As recent news stories have reported, there are problems near the St. Mary’s Strip. Apart from never-ending construction, the city might initiate a pilot parking program as a response to complaints about Strip businesses and the challenges they bring. It would bar non-residents from parking on public streets along St. Mary’s between 10 p.m. and 6 a.m. In effect, the program would close off the great majority of parking to the people who work on and visit the Strip for their livelihoods and enjoyment.
I live in the area and empathize with both sides. I was on the Tobin Hill Community Association board through 2021. In that position, I became familiar with the perspectives of both residents and business owners. I continue to talk to residents during my daily dog walks. Everything I’ve heard and witnessed convinces me that their concerns are real and serious.
I moved to Tobin Hill nearly 15 years ago because I love the Strip and wanted it within walking distance. I’ve had incredible nights at the long-gone Limelight and the still-there Hi-Tones. I frequent Joey’s and think Paper Tiger is the best thing to happen to San Antonio since the 2014 Spurs championship.
What many newer Tobin Hill residents don’t understand is how precious the Strip is to all of San Antonio. It’s been the heart of our music and nightlife scenes since the 1980s. It’s essential to our creative community, and it’s one of our best hopes for keeping —and attracting — ambitious young people looking for urban, culturally rich experiences.
In the last few years, though, life has gotten rougher for those of us living near the Strip.
I’m a Chicago native, so I’m used to people parking in front of my house. I agree with the idea that Tobin Hill’s streets belong to everyone, not just residents — and believe all central-city dwellers should feel the same. But what some might not understand is that the problems go much deeper than cars in front of our homes.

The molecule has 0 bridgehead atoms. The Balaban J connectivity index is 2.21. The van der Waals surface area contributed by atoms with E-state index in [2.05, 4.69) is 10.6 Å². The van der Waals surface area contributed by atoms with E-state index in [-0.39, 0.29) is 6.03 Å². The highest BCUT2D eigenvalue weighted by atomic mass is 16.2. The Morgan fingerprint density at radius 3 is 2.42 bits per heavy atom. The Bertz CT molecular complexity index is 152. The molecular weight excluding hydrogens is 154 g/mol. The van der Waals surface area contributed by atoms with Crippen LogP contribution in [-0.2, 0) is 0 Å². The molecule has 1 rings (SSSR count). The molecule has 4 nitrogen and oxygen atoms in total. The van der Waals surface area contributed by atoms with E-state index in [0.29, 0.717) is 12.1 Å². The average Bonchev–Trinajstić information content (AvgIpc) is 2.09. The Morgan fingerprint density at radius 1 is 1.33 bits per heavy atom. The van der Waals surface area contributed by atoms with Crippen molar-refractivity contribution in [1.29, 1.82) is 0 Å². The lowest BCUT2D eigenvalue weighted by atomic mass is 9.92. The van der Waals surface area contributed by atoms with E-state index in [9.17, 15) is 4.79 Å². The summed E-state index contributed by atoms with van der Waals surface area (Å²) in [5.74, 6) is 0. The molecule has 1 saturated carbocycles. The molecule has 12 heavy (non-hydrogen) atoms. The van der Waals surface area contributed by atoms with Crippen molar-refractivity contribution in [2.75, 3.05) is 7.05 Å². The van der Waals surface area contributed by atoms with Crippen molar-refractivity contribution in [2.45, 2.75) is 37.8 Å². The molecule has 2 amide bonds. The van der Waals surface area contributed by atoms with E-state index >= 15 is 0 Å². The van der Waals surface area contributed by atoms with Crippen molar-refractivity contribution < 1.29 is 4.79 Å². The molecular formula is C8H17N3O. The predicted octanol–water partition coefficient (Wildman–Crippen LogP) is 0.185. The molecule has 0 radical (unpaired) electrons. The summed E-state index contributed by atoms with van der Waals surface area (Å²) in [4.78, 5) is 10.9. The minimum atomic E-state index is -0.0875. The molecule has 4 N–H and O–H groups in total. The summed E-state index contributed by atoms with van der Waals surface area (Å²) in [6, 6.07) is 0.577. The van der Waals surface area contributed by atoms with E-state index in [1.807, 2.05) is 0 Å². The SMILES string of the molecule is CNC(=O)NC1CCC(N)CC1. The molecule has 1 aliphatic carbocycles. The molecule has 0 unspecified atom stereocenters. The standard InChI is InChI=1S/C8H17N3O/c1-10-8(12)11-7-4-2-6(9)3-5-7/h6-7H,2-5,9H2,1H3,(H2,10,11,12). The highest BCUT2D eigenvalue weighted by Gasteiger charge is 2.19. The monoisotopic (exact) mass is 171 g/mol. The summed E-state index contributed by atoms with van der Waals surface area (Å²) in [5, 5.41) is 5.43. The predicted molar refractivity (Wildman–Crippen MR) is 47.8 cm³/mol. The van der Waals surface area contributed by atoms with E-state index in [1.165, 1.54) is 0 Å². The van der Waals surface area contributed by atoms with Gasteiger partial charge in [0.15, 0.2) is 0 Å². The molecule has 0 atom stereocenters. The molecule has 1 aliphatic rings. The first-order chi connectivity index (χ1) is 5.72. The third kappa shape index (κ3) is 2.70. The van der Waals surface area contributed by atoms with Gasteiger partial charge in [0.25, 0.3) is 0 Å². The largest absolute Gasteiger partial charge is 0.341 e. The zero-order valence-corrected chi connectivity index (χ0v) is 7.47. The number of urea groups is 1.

One serious issue is residents’ inability to leave their homes on weekend nights. On the narrowest roads, some people are blocked in by cars parked in front of their houses and clogging their streets. The police often can’t or won’t have the vehicles towed. It’s sometimes too tight for ambulances and firetrucks to enter. Absolutely no one in San Antonio should be out of reach of lifesaving care.
I’ve heard outsiders laugh when residents voice concerns about the gunshots they hear nearly every weekend. To us, the increase in gunshots is undeniable. Only recently did I begin finding bullet casings on our streets and sidewalks. This year, someone a block away from me found a bullet hole in their bedroom window. I used to call the police when I heard shots, usually between 2 a.m. and 3 a.m., but I eventually stopped. Most of us did. Consequently, gun violence here is underreported.
There’s an impression among people opposed to the pilot parking program that the only ones complaining about the Strip are newcomers. That’s not true. I’ve heard many older families — some who were here before there were any clubs on the Strip — share their troubles. On my block, nearly everyone is Latino, working and middle class, and a long-time resident. I knew things were getting bad when a handful of people close to Midnight Swim sold their homes because they couldn’t stand living there anymore. Some had been my neighbors for many years, and none wanted to live in an exclusive bourgeois fantasyland.
One resident got so sick of fights spilling into his yard that he told me he was going to sit on his porch with a BB gun so he could scare off the troublemakers. Thankfully, his wife convinced him it was too dangerous. He ended up selling his house even though he’d been living there for almost two decades. He was a middle-aged Latino skateboarder, not an uptight Anglo hedge-fund manager from California.